Colombo: Ahead of a Commonwealth summit, Sri Lanka`s Human Rights Commission has received training on how to conduct inquiries on rights violations according to international standards.
The workshop took place while Commonwealth Deputy Secretary-General Mmasekgoa Masire-Mwamba was on a visit to the island nation to review arrangements for the next Commonwealth Heads of Government Meeting (CHOGM), set to take place in Colombo in November.
Prominent Commonwealth nations like Canada and Australia have objected to hold the summit in Colombo due to the countries human rights record, but the 54-nation grouping has decided to go ahead with its plans.
"The workshop had been very comprehensive in building their knowledge on human rights issues and he was pleased with the attendance at the workshop," Priyantha Perera, a retired judge and SLHRC chief said.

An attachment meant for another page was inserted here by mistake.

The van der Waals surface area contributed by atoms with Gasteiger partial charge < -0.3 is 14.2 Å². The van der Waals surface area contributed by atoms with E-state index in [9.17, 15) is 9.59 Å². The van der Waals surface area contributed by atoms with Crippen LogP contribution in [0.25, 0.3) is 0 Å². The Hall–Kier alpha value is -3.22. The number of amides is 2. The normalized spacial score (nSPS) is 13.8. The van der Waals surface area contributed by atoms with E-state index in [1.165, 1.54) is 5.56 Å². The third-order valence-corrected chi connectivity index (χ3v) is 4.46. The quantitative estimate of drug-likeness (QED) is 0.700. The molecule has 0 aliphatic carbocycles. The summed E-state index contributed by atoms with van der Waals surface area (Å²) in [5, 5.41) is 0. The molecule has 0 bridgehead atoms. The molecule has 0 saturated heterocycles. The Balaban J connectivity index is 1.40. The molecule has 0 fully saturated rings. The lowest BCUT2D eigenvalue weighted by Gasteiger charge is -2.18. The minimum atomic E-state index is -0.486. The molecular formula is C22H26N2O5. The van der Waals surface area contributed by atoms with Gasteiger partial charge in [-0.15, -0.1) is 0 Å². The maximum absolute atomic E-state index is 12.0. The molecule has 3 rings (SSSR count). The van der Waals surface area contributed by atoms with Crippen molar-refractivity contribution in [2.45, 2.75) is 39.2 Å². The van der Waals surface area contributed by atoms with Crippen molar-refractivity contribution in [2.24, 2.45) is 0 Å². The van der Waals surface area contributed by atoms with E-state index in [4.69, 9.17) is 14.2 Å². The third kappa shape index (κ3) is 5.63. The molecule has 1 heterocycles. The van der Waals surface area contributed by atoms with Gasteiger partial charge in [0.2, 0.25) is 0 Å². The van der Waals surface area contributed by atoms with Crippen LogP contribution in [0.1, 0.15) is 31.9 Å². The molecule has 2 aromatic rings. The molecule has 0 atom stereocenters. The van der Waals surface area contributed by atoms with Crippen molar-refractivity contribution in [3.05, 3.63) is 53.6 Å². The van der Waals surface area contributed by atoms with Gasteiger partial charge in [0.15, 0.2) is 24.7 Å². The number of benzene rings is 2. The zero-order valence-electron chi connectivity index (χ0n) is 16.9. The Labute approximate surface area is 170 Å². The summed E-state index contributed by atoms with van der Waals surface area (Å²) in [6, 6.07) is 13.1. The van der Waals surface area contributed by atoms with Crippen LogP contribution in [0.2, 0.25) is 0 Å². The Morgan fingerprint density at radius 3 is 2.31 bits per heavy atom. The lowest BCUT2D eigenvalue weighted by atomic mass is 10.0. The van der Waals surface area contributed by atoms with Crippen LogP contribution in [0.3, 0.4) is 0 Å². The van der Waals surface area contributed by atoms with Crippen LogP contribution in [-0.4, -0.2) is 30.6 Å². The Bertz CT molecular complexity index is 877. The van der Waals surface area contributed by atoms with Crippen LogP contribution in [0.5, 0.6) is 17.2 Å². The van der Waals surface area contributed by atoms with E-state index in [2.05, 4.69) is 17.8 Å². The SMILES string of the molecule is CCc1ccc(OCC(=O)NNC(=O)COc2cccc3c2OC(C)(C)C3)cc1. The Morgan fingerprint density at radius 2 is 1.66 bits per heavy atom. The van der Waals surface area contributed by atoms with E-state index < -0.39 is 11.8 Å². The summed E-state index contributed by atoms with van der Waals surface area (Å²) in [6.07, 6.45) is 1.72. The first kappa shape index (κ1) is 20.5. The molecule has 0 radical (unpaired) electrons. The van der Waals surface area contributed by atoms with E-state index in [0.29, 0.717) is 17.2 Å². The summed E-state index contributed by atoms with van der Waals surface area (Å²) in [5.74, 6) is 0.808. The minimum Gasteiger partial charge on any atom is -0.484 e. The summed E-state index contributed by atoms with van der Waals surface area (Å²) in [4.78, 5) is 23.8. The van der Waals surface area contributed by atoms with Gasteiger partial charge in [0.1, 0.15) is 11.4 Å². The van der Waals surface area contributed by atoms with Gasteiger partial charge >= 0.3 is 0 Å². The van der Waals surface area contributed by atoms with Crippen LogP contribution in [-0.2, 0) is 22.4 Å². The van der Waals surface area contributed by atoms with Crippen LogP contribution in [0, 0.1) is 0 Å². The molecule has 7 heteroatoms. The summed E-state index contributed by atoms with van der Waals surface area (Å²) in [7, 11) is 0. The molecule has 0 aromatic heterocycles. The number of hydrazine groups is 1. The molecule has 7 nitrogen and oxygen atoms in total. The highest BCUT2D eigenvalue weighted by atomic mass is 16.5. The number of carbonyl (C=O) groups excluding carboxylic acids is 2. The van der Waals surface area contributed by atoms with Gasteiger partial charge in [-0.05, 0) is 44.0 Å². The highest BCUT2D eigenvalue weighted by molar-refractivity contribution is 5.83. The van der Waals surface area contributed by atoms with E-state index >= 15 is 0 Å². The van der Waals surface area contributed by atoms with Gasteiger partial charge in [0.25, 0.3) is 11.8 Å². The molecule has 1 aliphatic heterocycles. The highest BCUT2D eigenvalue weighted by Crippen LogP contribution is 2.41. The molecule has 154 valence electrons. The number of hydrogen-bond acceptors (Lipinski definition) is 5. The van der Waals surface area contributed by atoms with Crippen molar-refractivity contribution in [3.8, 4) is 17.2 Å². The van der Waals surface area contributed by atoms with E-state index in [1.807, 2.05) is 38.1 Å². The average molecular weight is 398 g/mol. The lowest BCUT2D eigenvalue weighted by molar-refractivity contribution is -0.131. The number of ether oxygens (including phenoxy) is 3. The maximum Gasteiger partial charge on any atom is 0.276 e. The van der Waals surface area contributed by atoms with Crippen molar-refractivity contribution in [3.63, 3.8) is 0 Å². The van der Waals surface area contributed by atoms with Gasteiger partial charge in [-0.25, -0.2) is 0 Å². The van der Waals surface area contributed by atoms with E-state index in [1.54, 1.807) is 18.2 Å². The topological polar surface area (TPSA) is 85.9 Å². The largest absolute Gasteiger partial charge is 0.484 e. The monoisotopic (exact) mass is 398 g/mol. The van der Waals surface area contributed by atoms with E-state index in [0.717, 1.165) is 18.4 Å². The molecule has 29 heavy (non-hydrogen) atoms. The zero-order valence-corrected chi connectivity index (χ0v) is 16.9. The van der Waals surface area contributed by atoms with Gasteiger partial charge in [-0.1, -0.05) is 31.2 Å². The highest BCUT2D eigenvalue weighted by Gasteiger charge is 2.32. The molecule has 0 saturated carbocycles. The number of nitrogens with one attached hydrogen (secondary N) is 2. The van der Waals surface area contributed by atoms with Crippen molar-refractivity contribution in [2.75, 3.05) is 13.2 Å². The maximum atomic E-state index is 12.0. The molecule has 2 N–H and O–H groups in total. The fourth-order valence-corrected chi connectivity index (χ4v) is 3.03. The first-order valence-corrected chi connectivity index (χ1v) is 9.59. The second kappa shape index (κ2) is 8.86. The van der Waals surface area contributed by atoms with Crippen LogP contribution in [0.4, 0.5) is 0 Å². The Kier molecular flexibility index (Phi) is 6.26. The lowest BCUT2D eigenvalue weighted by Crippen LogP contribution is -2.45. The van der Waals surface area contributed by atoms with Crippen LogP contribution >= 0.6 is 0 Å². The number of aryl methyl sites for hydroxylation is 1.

John Walters, National Ombudsman of Namibia, has led the three-day workshop last week in Colombo to train more than 50 staff from the SLHRC.
Global rights group, such as Human Rights Watch (HRW) alleges Sri Lanka has taken no meaningful steps to address serious abuses by government forces in the last stages of the conflict against the LTTE in 2009.
Since 2009, Sri Lankan government has been responsible for a worsening human rights situation that includes clampdowns on basic freedoms, threats and attacks against civil society and actions against the judiciary and other institutions imperilling Sri Lanka`s democracy, HRW said in a recent report.
Sri Lanka dismisses all accusations as politically motivated, unfounded and directed by the pro-LTTE diaspora in the West.